Wednesday, March 16, 2016

How Does Your Garden Grow?


Linda Goodnight here. It’s that time of year again. Spring has come to Oklahoma, and I have a yearning to be out in the garden playing in the dirt. Below is a photo I took near our pond, an old "home place" where flowers grow untended. Can anyone tell me what that white bush is?


I normally grow little tiny tomato gardens but this year Mr. G. plowed up a huge garden spot. I hope I can follow through with this grand idea of growing and preserving my own corn, okra,  tomatoes and so on. One thing I know about gardening. It takes work. Even on days when the sun is too hot or my body is too tired, a garden won’t wait. Weeds take over. The plants dry out. The fruit over-ripens and dies. I have to persevere.

Writing a book is a lot like growing a garden. It takes perseverance-from plowing the fertile ground of the imagination to the seed of an idea that, with careful tending, can take root on the page. Once the story seed blooms, I must dig out the pesky weeds of too much back story, overused adverbs and stilted dialogue. Yes, writing a book takes lots of work, but like the garden harvest, the end result is worth all the sweat and effort.(Remind me I said this in August when it’s 100 degrees!)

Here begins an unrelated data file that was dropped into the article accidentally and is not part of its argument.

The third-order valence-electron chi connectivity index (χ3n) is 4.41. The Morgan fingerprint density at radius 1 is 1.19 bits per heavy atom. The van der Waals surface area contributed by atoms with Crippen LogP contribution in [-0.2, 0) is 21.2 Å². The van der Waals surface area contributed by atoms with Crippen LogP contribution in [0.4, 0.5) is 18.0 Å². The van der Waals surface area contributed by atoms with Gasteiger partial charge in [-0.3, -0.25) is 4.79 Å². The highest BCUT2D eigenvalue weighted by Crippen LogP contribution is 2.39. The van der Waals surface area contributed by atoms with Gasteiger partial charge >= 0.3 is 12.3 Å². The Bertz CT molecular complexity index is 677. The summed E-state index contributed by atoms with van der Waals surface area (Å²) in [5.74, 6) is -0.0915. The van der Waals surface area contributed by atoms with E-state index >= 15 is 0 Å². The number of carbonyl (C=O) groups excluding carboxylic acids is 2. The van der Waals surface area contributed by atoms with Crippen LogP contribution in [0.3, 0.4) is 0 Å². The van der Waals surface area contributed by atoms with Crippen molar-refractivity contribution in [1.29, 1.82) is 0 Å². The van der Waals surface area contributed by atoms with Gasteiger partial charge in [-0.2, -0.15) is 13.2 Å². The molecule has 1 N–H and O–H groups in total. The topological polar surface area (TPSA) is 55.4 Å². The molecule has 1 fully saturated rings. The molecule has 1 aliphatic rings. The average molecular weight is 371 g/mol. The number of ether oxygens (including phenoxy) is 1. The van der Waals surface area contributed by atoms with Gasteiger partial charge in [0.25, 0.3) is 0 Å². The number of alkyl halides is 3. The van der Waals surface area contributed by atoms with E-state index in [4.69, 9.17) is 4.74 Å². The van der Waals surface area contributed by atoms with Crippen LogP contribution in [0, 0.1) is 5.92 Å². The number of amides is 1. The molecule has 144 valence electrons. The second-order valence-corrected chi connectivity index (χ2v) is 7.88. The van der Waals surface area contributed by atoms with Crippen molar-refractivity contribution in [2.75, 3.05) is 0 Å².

Are you planting a garden this spring? Have you ever? And please somebody, identify that white bush!


Linda Goodnight’s latest writing “fruit” is The Rain Sparrow, available now anywhere books are sold. 

The Library Journal says: Tender, haunting, and soul-satisfying, this story of hope, redemption, and justice skillfully blends romances in two separate time periods.









5 comments:

Missy Tippens said...

Writing is a lot like a garden! :)

I can't tell what the bush is. Can't see it well enough. Good luck finding out!

pol said...

Linda it looks a bit like Babys breath to me.

Merrillee said...

Linda, I love your analogy of gardening and writing a book. So true.

Christine Johnson said...

It'll be months yet before I can plant my gardens. Usually between Memorial Day and Father's Day. It's too cold before that. I love the analogy and the beautiful photo. Wish I could help you identify the bush, but we don't have anything like that in the spring where we live. Spirea (bridal veil) blooms much later.

CatMom said...

Linda, if the blooms were yellow I'd say forsythia.
I went to a gardener's site and found 3 possibilities: Lantana, Chokeberry, and Mayhaw.
Of course, it's likely none of these, LOL, because I couldn't see it closely enough in the photo. But I was curious too, so if you DO find out please let us know!
Hugs, Patti Jo